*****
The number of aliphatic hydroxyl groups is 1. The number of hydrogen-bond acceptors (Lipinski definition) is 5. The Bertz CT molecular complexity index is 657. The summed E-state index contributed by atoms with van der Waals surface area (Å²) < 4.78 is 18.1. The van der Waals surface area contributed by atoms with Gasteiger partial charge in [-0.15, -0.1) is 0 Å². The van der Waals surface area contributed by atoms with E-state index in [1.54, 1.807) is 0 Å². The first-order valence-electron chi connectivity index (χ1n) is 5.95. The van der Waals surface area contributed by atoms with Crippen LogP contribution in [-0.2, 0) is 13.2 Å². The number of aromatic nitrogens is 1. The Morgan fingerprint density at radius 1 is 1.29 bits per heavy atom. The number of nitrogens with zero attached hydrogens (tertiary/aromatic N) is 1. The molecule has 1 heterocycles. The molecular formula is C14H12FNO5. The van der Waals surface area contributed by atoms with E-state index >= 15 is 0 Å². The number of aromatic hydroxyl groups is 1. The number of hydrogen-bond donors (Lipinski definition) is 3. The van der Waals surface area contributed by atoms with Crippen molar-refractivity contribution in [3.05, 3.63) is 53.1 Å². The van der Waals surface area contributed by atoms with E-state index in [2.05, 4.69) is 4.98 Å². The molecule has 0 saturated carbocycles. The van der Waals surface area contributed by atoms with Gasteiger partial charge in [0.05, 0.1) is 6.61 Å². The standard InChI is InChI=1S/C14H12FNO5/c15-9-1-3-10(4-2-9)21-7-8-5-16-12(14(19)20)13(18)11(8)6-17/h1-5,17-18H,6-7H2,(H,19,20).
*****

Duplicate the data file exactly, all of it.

The number of aliphatic hydroxyl groups is 1. The number of hydrogen-bond acceptors (Lipinski definition) is 5. The Bertz CT molecular complexity index is 657. The summed E-state index contributed by atoms with van der Waals surface area (Å²) < 4.78 is 18.1. The van der Waals surface area contributed by atoms with Gasteiger partial charge in [-0.15, -0.1) is 0 Å². The van der Waals surface area contributed by atoms with E-state index in [1.54, 1.807) is 0 Å². The first-order valence-electron chi connectivity index (χ1n) is 5.95. The van der Waals surface area contributed by atoms with Crippen LogP contribution in [-0.2, 0) is 13.2 Å². The number of aromatic nitrogens is 1. The Morgan fingerprint density at radius 1 is 1.29 bits per heavy atom. The number of nitrogens with zero attached hydrogens (tertiary/aromatic N) is 1. The molecule has 1 heterocycles. The molecular formula is C14H12FNO5. The van der Waals surface area contributed by atoms with E-state index >= 15 is 0 Å². The number of aromatic hydroxyl groups is 1. The number of hydrogen-bond donors (Lipinski definition) is 3. The van der Waals surface area contributed by atoms with Crippen molar-refractivity contribution in [3.05, 3.63) is 53.1 Å². The van der Waals surface area contributed by atoms with E-state index in [2.05, 4.69) is 4.98 Å². The molecule has 0 saturated carbocycles. The van der Waals surface area contributed by atoms with Gasteiger partial charge in [0.05, 0.1) is 6.61 Å². The standard InChI is InChI=1S/C14H12FNO5/c15-9-1-3-10(4-2-9)21-7-8-5-16-12(14(19)20)13(18)11(8)6-17/h1-5,17-18H,6-7H2,(H,19,20).